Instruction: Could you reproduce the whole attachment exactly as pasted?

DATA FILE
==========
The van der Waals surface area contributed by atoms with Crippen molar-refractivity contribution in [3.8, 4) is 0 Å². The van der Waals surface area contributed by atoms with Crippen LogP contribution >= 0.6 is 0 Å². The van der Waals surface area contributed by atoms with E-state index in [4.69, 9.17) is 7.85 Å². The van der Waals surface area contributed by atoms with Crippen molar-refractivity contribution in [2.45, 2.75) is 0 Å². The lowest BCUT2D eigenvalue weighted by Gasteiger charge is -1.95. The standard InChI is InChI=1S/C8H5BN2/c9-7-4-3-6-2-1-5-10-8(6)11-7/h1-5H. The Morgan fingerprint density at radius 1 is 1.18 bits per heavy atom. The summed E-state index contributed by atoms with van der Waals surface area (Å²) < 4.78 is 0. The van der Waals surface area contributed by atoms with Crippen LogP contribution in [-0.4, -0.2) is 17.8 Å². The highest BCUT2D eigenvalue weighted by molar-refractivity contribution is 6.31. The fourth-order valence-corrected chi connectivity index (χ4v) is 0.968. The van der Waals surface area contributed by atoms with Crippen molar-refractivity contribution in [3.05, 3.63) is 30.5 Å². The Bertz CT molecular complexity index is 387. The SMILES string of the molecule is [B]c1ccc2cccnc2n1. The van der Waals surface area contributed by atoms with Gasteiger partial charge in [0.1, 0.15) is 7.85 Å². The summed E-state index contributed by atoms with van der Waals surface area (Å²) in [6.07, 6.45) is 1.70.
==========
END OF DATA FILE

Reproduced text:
The van der Waals surface area contributed by atoms with Crippen molar-refractivity contribution in [3.8, 4) is 0 Å². The van der Waals surface area contributed by atoms with Crippen LogP contribution >= 0.6 is 0 Å². The van der Waals surface area contributed by atoms with E-state index in [4.69, 9.17) is 7.85 Å². The van der Waals surface area contributed by atoms with Crippen molar-refractivity contribution in [2.45, 2.75) is 0 Å². The lowest BCUT2D eigenvalue weighted by Gasteiger charge is -1.95. The standard InChI is InChI=1S/C8H5BN2/c9-7-4-3-6-2-1-5-10-8(6)11-7/h1-5H. The Morgan fingerprint density at radius 1 is 1.18 bits per heavy atom. The summed E-state index contributed by atoms with van der Waals surface area (Å²) < 4.78 is 0. The van der Waals surface area contributed by atoms with Crippen LogP contribution in [-0.4, -0.2) is 17.8 Å². The highest BCUT2D eigenvalue weighted by molar-refractivity contribution is 6.31. The fourth-order valence-corrected chi connectivity index (χ4v) is 0.968. The van der Waals surface area contributed by atoms with Crippen molar-refractivity contribution in [3.05, 3.63) is 30.5 Å². The Bertz CT molecular complexity index is 387. The SMILES string of the molecule is [B]c1ccc2cccnc2n1. The van der Waals surface area contributed by atoms with Gasteiger partial charge in [0.1, 0.15) is 7.85 Å². The summed E-state index contributed by atoms with van der Waals surface area (Å²) in [6.07, 6.45) is 1.70.